Again, I’m not trying to prove anything. I believe it’s already well-established that poverty within race correlates with academic outcomes. I was just trying to collect the data to remind people who discuss NAEP scores in the vacuum of either race or poverty that both matter.

And here, I’m going to stop for now. I am deliberately leaving this open-ended. If I didn’t screw up and if I understand the stats behind this, it appears that certain black poverty and overall poverty factors explain anywhere from 40 to 60% of the variance in the NAEP TUDA scores. Overall district poverty and total enrolled poverty combine to explain 70%. In my fuzzy, don’t fuss me too much with facts world view, this doesn’t contradict my poverty saturation theory. But beyond that, I want more time to mull this. I’ve already noticed some patterns I want to write more about (like my doctored black poverty number wasn’t as good as overall district black poverty, but my doctored total poverty number worked well—huh), but I’m feeling done, and I’d really like to get feedback, if anyone’s interested. I’m fine with learning that I totally screwed this up, too. Unlike the last post, where I feel pretty solid on the data collection, I’m new at this. If you want to see the very messy google docs file with all the data, gmail me at this blog name.

Two posts in two days is some sort of record for me–and three posts in a week to boot.

I’ll have my retrospective post tomorrow, I hope, since I’ve posted on Jan 1 every year of my blog so far. Hope everyone has a great new year.


About educationrealist

24 responses to “NAEP TUDA: Does Black Poverty Matter?

  • LBK

    Correlation certainly? Causation seems less likely though.

  • Candide III

    You have two obvious groups on that last graph, DET-CLE-MIL-FRES and everything else. To judge by the graph, if you remove the first group, the correlation evaporates into thin air, which leads me to think there is something different about these four. Of course, the grouping might very well be an artifact of the limited data set, but I have no idea how to check for that.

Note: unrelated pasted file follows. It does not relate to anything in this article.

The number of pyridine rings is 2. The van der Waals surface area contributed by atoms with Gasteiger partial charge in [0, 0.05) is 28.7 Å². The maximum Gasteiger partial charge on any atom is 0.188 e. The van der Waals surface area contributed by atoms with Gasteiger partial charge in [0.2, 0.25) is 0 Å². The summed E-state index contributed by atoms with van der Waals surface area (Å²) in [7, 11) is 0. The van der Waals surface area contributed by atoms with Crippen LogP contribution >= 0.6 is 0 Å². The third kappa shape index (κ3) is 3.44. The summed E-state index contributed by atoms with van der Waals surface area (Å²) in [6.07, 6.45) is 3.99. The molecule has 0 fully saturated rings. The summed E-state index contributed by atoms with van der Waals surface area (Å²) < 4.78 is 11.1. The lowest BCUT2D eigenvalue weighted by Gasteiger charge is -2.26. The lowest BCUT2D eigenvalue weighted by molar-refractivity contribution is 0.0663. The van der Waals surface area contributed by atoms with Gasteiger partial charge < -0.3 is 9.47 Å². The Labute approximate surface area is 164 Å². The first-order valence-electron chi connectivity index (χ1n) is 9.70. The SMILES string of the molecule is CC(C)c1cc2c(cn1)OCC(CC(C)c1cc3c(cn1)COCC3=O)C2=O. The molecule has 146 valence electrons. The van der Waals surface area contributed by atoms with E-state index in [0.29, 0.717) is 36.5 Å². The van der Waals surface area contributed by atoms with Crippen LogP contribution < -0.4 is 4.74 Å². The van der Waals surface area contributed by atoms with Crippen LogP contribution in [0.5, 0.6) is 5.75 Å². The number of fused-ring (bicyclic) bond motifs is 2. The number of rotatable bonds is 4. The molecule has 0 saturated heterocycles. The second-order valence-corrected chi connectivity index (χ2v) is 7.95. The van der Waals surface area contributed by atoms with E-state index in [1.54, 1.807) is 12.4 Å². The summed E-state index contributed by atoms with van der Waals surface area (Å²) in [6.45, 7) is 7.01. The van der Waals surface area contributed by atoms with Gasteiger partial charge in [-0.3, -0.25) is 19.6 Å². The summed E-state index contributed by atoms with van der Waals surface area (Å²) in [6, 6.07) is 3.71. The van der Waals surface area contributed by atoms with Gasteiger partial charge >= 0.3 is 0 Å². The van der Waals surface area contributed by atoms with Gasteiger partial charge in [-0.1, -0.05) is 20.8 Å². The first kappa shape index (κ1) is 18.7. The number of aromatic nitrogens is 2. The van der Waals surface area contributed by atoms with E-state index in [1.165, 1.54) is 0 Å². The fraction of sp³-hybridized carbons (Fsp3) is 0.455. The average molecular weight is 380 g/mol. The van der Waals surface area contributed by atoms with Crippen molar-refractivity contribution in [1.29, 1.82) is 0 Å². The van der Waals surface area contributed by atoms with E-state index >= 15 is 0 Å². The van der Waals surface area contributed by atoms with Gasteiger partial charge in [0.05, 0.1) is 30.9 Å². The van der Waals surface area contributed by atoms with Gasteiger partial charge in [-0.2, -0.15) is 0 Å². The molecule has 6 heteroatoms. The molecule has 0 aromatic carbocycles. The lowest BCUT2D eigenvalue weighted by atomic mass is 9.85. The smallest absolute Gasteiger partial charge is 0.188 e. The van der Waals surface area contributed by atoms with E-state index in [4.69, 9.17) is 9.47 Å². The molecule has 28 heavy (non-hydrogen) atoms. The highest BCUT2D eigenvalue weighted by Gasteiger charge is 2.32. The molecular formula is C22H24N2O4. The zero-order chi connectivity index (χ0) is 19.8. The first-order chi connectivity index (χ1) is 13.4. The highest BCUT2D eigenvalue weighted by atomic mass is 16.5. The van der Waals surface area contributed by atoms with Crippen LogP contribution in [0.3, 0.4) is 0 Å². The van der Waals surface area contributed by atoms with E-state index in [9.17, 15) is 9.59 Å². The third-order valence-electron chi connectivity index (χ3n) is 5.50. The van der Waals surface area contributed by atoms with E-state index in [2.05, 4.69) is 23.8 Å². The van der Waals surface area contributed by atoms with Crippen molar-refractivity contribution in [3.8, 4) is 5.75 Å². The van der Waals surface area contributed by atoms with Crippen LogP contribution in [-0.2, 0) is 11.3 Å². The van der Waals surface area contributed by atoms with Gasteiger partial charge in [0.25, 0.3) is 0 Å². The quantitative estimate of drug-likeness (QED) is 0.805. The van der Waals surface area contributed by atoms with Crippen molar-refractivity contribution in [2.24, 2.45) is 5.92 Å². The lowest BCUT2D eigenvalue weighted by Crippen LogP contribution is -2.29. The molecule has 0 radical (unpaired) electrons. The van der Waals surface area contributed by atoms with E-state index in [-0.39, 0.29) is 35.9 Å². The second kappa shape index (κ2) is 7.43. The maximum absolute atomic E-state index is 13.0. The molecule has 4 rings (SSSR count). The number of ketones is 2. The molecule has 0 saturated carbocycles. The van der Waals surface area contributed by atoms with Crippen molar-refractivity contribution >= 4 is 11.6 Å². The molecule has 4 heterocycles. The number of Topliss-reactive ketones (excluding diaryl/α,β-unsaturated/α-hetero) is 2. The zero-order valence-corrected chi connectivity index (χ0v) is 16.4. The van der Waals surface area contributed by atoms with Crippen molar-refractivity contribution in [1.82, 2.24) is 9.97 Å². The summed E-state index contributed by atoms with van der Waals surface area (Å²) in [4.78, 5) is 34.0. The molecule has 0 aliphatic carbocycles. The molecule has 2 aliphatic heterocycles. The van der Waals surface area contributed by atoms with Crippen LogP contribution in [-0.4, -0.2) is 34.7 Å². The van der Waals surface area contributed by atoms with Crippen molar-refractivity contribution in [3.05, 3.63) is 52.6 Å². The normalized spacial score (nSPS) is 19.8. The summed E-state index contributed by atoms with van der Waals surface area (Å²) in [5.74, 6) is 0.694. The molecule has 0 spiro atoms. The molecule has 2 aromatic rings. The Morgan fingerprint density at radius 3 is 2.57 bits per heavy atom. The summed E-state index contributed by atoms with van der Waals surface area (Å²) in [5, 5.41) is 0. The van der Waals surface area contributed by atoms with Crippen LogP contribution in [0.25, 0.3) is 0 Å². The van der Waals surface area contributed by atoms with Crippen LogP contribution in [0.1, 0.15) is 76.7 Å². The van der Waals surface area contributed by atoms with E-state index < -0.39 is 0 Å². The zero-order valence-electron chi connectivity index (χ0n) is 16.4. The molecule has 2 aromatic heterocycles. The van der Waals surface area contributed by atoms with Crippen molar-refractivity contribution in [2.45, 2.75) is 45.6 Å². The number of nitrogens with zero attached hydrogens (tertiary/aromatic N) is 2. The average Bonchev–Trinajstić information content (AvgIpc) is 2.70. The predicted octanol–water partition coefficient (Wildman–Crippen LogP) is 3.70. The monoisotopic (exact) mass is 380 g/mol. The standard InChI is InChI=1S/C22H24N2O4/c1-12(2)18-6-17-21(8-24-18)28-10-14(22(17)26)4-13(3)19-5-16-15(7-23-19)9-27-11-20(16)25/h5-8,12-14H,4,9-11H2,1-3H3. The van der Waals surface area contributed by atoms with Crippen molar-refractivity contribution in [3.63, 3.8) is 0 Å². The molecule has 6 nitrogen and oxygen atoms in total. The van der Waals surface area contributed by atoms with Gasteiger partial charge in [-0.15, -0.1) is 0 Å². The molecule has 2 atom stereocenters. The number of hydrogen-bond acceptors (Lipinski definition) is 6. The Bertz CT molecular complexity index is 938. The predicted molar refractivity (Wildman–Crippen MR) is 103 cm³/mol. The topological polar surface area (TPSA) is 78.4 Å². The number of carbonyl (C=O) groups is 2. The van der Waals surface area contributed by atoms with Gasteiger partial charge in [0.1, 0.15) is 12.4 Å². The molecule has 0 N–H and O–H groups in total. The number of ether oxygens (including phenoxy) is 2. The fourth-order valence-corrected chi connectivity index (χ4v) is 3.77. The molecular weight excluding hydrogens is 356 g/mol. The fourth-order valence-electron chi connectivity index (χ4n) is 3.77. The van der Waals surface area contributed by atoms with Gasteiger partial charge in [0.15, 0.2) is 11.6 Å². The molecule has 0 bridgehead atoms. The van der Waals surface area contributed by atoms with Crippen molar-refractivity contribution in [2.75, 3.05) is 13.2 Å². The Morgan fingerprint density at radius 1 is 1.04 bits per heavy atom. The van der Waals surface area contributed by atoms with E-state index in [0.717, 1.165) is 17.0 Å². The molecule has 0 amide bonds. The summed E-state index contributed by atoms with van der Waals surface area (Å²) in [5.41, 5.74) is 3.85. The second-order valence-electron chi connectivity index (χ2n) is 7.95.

• educationrealist

      Those are the four with the highest poverty. I think they are a result of the limited data set, but likewise I have no way to check for that. For example, what happens if you throw in Camden and New Orleans?

      I tried removing various cities to see if the correlation went away and didn’t have luck. But I didn’t remove a bunch of cities. I’ll try that, thanks.

  • Dave Thomas

    The parents of these children know the answer best. Give them vouchers and see what happens. They will stay will good teachers and flee bad ones. Of course this means bad teachers will get exposed, and we can’t have that can we.

  • Vijay

    My issue is that charter schools are being touted about as a an answer; but the economic-based political issues (Gulen schools or Harmony in Houston, Leona Group) etc are not being addressed by anyone except as a general Teachers Union vs. chartered school or bad teachers vs good charter school issue. I urge you to look deeper at Harmony in Houston. There are a bunch of new issues that the semi-professional Charter groups are creating. I feel that there is a need to regulate the groups that run charter schools. It is not some small guys vs teacher unions. There is a variety of ways money is being laundered here.

  • Pete

    It isn’t poverty. The kids now in school who are considered in poverty have much more in food housing and other things than 90% of the kids I went to school with in the 1940s and 1950s. As a matter of fact most of the scientists, businessmen, teachers, medical personnel, etc, in the 30s, 40s, 50s and forward had no advantages of wealth. They DID HAVE parents that valued education, a safe place to go to school, and a work ethic for learning.

    • educationrealist

      Poverty has always mattered, after race. I very much doubt you spent a lot of time with poor black kids in the 30s, 40s, and 50s, so what exactly is your point?

      • vijay

        The earlier comment has a minor point (although vaguely written), namely, there was substantial poverty in the US in 1940s and 1950s as shown here:

        YEAR Census year
        1940 1950 1960 1970 1980 1990
        Nonhispanic white 38.6 30.3 16.5 10.3 8.7 9.1
        Nonhispanic black 75.4 72.0 54.9 35.7 29.2 31.3